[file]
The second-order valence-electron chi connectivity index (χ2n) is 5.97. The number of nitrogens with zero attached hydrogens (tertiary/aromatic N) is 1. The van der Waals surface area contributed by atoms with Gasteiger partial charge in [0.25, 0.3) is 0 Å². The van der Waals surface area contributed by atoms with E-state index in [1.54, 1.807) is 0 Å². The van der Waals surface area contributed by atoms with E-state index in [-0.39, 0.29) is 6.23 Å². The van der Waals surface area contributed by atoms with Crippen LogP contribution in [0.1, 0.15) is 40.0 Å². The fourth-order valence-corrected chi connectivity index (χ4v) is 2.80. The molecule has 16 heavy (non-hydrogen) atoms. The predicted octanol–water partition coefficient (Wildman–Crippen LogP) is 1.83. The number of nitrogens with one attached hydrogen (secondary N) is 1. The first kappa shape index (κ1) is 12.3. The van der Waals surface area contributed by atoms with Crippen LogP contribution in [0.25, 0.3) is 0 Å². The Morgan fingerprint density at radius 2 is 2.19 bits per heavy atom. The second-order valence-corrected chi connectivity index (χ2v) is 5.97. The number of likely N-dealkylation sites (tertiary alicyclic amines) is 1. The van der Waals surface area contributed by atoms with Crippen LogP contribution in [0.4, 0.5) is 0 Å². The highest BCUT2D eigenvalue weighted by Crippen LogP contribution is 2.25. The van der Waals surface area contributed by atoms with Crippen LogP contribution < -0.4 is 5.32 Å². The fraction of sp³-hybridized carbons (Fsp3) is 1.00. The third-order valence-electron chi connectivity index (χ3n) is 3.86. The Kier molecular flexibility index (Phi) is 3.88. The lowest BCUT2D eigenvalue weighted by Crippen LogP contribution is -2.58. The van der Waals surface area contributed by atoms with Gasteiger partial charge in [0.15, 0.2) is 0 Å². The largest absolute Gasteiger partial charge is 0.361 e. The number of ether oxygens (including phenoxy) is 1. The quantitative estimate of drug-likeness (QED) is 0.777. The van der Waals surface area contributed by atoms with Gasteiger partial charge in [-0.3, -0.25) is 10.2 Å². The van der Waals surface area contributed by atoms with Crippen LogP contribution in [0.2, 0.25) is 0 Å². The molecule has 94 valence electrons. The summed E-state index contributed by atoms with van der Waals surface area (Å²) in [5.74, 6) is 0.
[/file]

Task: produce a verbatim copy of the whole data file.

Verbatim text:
The second-order valence-electron chi connectivity index (χ2n) is 5.97. The number of nitrogens with zero attached hydrogens (tertiary/aromatic N) is 1. The van der Waals surface area contributed by atoms with Gasteiger partial charge in [0.25, 0.3) is 0 Å². The van der Waals surface area contributed by atoms with E-state index in [1.54, 1.807) is 0 Å². The van der Waals surface area contributed by atoms with E-state index in [-0.39, 0.29) is 6.23 Å². The van der Waals surface area contributed by atoms with Crippen LogP contribution in [0.1, 0.15) is 40.0 Å². The fourth-order valence-corrected chi connectivity index (χ4v) is 2.80. The molecule has 16 heavy (non-hydrogen) atoms. The predicted octanol–water partition coefficient (Wildman–Crippen LogP) is 1.83. The number of nitrogens with one attached hydrogen (secondary N) is 1. The first kappa shape index (κ1) is 12.3. The van der Waals surface area contributed by atoms with Crippen LogP contribution in [0.25, 0.3) is 0 Å². The Morgan fingerprint density at radius 2 is 2.19 bits per heavy atom. The second-order valence-corrected chi connectivity index (χ2v) is 5.97. The number of likely N-dealkylation sites (tertiary alicyclic amines) is 1. The van der Waals surface area contributed by atoms with Crippen LogP contribution in [0.4, 0.5) is 0 Å². The highest BCUT2D eigenvalue weighted by Crippen LogP contribution is 2.25. The van der Waals surface area contributed by atoms with Crippen LogP contribution < -0.4 is 5.32 Å². The fraction of sp³-hybridized carbons (Fsp3) is 1.00. The third-order valence-electron chi connectivity index (χ3n) is 3.86. The Kier molecular flexibility index (Phi) is 3.88. The lowest BCUT2D eigenvalue weighted by Crippen LogP contribution is -2.58. The van der Waals surface area contributed by atoms with Gasteiger partial charge in [0.15, 0.2) is 0 Å². The largest absolute Gasteiger partial charge is 0.361 e. The number of ether oxygens (including phenoxy) is 1. The quantitative estimate of drug-likeness (QED) is 0.777. The van der Waals surface area contributed by atoms with Gasteiger partial charge in [-0.3, -0.25) is 10.2 Å². The van der Waals surface area contributed by atoms with Crippen LogP contribution in [0.2, 0.25) is 0 Å². The molecule has 94 valence electrons. The summed E-state index contributed by atoms with van der Waals surface area (Å²) in [5.74, 6) is 0.